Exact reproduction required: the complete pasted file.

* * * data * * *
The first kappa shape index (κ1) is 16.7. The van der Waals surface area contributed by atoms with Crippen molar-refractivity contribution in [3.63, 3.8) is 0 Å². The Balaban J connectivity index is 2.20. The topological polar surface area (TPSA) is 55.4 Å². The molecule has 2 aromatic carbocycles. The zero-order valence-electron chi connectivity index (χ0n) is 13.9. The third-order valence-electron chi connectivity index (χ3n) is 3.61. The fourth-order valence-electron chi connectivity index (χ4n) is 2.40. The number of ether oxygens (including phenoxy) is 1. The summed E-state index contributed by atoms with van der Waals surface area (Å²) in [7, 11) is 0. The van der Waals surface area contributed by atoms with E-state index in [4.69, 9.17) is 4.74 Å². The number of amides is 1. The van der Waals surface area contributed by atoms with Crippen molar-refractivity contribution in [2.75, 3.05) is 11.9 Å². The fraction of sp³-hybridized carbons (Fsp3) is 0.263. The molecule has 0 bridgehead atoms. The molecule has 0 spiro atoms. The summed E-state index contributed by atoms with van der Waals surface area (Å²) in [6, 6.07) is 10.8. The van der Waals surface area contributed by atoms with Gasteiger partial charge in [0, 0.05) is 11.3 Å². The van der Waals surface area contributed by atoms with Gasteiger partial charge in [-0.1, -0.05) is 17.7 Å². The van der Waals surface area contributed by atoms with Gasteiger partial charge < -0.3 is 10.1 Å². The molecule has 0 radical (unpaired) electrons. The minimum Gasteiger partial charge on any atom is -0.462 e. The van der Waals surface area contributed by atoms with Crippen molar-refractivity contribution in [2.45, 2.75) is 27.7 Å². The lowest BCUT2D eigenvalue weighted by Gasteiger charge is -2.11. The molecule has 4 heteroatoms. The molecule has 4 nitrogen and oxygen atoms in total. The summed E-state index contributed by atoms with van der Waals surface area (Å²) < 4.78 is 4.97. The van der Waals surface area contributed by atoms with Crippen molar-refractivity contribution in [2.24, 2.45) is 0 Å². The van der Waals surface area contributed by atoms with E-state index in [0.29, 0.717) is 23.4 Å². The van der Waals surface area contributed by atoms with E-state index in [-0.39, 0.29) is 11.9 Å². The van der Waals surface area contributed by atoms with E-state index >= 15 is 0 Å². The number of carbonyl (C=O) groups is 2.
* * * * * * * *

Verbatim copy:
The first kappa shape index (κ1) is 16.7. The van der Waals surface area contributed by atoms with Crippen molar-refractivity contribution in [3.63, 3.8) is 0 Å². The Balaban J connectivity index is 2.20. The topological polar surface area (TPSA) is 55.4 Å². The molecule has 2 aromatic carbocycles. The zero-order valence-electron chi connectivity index (χ0n) is 13.9. The third-order valence-electron chi connectivity index (χ3n) is 3.61. The fourth-order valence-electron chi connectivity index (χ4n) is 2.40. The number of ether oxygens (including phenoxy) is 1. The summed E-state index contributed by atoms with van der Waals surface area (Å²) in [7, 11) is 0. The van der Waals surface area contributed by atoms with E-state index in [4.69, 9.17) is 4.74 Å². The number of amides is 1. The van der Waals surface area contributed by atoms with Crippen molar-refractivity contribution in [2.75, 3.05) is 11.9 Å². The fraction of sp³-hybridized carbons (Fsp3) is 0.263. The molecule has 0 bridgehead atoms. The molecule has 0 spiro atoms. The summed E-state index contributed by atoms with van der Waals surface area (Å²) in [6, 6.07) is 10.8. The van der Waals surface area contributed by atoms with Gasteiger partial charge in [0, 0.05) is 11.3 Å². The van der Waals surface area contributed by atoms with Gasteiger partial charge in [-0.1, -0.05) is 17.7 Å². The van der Waals surface area contributed by atoms with Gasteiger partial charge < -0.3 is 10.1 Å². The molecule has 0 radical (unpaired) electrons. The minimum Gasteiger partial charge on any atom is -0.462 e. The van der Waals surface area contributed by atoms with Crippen molar-refractivity contribution in [2.45, 2.75) is 27.7 Å². The lowest BCUT2D eigenvalue weighted by Gasteiger charge is -2.11. The molecule has 4 heteroatoms. The molecule has 4 nitrogen and oxygen atoms in total. The summed E-state index contributed by atoms with van der Waals surface area (Å²) < 4.78 is 4.97. The van der Waals surface area contributed by atoms with Crippen molar-refractivity contribution in [2.24, 2.45) is 0 Å². The van der Waals surface area contributed by atoms with E-state index in [0.29, 0.717) is 23.4 Å². The van der Waals surface area contributed by atoms with E-state index in [-0.39, 0.29) is 11.9 Å². The van der Waals surface area contributed by atoms with E-state index >= 15 is 0 Å². The number of carbonyl (C=O) groups is 2.